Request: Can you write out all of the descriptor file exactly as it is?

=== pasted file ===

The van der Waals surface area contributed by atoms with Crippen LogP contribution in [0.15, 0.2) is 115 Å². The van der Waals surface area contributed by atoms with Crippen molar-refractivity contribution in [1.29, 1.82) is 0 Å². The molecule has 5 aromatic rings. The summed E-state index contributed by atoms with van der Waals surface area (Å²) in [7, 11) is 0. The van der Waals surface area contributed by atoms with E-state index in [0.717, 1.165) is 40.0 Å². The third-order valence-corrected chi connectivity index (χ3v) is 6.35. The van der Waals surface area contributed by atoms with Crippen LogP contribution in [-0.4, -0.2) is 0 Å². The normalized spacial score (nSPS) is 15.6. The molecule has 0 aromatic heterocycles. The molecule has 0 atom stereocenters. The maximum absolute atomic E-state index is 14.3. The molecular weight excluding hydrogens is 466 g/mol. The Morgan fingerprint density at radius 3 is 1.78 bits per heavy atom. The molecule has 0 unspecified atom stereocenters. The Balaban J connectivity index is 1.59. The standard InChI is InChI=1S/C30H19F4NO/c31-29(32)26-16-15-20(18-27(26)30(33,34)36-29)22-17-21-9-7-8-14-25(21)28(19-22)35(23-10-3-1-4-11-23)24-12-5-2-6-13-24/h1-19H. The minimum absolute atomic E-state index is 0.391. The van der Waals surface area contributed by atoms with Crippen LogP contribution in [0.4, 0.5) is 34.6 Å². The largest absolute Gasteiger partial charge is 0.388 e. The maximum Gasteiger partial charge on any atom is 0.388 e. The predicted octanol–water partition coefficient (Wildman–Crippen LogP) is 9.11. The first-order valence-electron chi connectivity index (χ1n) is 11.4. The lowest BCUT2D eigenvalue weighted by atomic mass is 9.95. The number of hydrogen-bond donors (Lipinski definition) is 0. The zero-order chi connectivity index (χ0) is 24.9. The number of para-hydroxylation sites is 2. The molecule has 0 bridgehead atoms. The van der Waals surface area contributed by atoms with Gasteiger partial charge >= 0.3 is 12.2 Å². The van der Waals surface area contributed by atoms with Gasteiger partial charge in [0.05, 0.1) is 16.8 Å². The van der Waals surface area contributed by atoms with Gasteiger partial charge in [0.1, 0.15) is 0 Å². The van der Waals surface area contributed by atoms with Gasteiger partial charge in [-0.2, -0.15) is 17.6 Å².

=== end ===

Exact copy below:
The van der Waals surface area contributed by atoms with Crippen LogP contribution in [0.15, 0.2) is 115 Å². The van der Waals surface area contributed by atoms with Crippen molar-refractivity contribution in [1.29, 1.82) is 0 Å². The molecule has 5 aromatic rings. The summed E-state index contributed by atoms with van der Waals surface area (Å²) in [7, 11) is 0. The van der Waals surface area contributed by atoms with E-state index in [0.717, 1.165) is 40.0 Å². The third-order valence-corrected chi connectivity index (χ3v) is 6.35. The van der Waals surface area contributed by atoms with Crippen LogP contribution in [-0.4, -0.2) is 0 Å². The normalized spacial score (nSPS) is 15.6. The molecule has 0 aromatic heterocycles. The molecule has 0 atom stereocenters. The maximum absolute atomic E-state index is 14.3. The molecular weight excluding hydrogens is 466 g/mol. The Morgan fingerprint density at radius 3 is 1.78 bits per heavy atom. The molecule has 0 unspecified atom stereocenters. The Balaban J connectivity index is 1.59. The standard InChI is InChI=1S/C30H19F4NO/c31-29(32)26-16-15-20(18-27(26)30(33,34)36-29)22-17-21-9-7-8-14-25(21)28(19-22)35(23-10-3-1-4-11-23)24-12-5-2-6-13-24/h1-19H. The minimum absolute atomic E-state index is 0.391. The van der Waals surface area contributed by atoms with Crippen LogP contribution in [0.4, 0.5) is 34.6 Å². The largest absolute Gasteiger partial charge is 0.388 e. The maximum Gasteiger partial charge on any atom is 0.388 e. The predicted octanol–water partition coefficient (Wildman–Crippen LogP) is 9.11. The first-order valence-electron chi connectivity index (χ1n) is 11.4. The lowest BCUT2D eigenvalue weighted by atomic mass is 9.95. The number of hydrogen-bond donors (Lipinski definition) is 0. The zero-order chi connectivity index (χ0) is 24.9. The number of para-hydroxylation sites is 2. The molecule has 0 bridgehead atoms. The van der Waals surface area contributed by atoms with Gasteiger partial charge >= 0.3 is 12.2 Å². The van der Waals surface area contributed by atoms with Gasteiger partial charge in [0.05, 0.1) is 16.8 Å². The van der Waals surface area contributed by atoms with Gasteiger partial charge in [0.1, 0.15) is 0 Å². The van der Waals surface area contributed by atoms with Gasteiger partial charge in [-0.2, -0.15) is 17.6 Å².